"Close to 30 years ago, balloon angioplasty transformed the treatment paradigm for patients with coronary artery disease," said David E. Kandzari, M.D., F.A.C.C., F.S.C.A.I., Chief Medical Officer, Cordis Cardiology Division of Cordis Corporation. "This three-year analysis suggests that balloon angioplasty combined with the CYPHER(R) Stent may be a viable alternative to bypass surgery for non-diabetic and diabetic patients with multivessel coronary disease."
The ARTS II Study investigators also reported stent thrombosis rates using the Academic Research Consortium (ARC) definition. The definite stent thrombosis rate for the CYPHER(R) Stent in the diabetic patient population 30 days after implantation was signi ficantly lower than the rate in the bare metal stent arm of the ARTS I Study (1.3 percent versus 7.1 percent, respectively; p = 0.018). Three-year stent thrombosis comparisons with the BMS arm were not possible, as the ARTS I Study did not track stent thrombosis rates beyond 30 days. The cumulative rates of definite stent thrombosis for the CYPHER(R) Stent at three-year follow-up in the overall ARTS II Study patient population was 3.3 percent. Investigators did not find significant differences in the stent thrombosis rates between the ARTS II diabetic and non-diabetic patients using any of the ARC definitions.
The CYPHER(R) Stent does not have an approved indication in the United States for diabetic patients or patients with multivessel coronary disease.
About the CYPHER(R) Stent
The CYPHER(R) Stent has been chosen by cardiologists worldwide to treat approximately three million patients with coronary artery disease. The safety and efficacy of the device is supported by a robust clinical trial program that includes more than 70 studies that examine the performance of the CYPHER(R) Stent in a broad range of patients.
Developed and manufactured by Cordis Corporation, the CYPHER(R) Stent is currently available in more than 80 countries and has the broadest clinical experience and longest-term clinical follow-up of any drug-eluting stent. The next version of sirolimus-eluting stent, the CYPHER(R) SELECT(TM) Sirolimus- eluting Coronary Stent, was launched in Europe, Asia Pacific, Latin America and Canada in 2003. The CYPHER(R) SELECT(TM) Plus Stent, the third version of a sirolimus-eluting coronary stent, received CE Mark in 2006 and is currently available in many markets outside the United States.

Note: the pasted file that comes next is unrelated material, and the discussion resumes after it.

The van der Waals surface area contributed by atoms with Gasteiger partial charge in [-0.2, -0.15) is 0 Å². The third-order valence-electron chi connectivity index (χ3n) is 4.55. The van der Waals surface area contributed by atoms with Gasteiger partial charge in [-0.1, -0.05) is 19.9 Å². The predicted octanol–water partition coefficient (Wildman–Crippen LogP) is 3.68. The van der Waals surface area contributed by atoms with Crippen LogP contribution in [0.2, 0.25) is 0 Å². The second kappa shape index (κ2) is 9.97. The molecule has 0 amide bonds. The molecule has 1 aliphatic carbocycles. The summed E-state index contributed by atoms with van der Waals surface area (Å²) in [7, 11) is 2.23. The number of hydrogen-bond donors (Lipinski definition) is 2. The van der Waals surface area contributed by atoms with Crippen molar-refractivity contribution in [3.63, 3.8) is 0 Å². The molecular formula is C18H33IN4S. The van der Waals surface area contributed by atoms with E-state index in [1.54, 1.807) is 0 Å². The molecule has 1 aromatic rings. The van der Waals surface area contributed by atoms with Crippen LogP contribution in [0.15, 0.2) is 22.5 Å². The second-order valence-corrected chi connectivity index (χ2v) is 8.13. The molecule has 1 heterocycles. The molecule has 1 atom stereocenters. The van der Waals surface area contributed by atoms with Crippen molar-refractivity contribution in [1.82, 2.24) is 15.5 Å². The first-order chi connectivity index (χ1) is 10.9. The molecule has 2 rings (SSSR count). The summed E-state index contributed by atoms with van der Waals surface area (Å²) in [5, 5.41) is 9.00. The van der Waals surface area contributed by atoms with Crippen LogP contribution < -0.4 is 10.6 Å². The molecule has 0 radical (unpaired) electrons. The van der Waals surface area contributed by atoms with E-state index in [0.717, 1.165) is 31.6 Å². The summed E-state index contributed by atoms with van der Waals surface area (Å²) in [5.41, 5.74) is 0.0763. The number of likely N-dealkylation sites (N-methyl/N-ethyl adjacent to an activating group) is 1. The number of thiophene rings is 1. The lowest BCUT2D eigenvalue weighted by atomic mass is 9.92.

For more complete information on indications, contraindications, warnings and precautions, see the Instructions for Use available at http://www.cypherstent.com.
About Cordis Corporation
Cordis Corporation, a Johnson & Johnson company, is a worldwide leader in the development and manufacture of interventional vascular technology. Through the company's innovation, research and development, Cordis partners with interventional cardiologists worldwide to treat millions of patients who suffer from vascular disease. More information about Cordis Corporation can be found at http://www.cordis.com.
*Cordis Corporation has entered into an exclusive worldwide license with Wyeth for the localized delivery of sirolimus in certain fields of use, including delivery via vascular stenting. Sirolimus, the active drug released for the stent, is marketed by Wyeth Pharmaceuticals, a division of Wyeth, under the name Rapamune(R). Rapamune is a trademark of Wyeth Pharmaceuticals.
Web site: www.cordis.com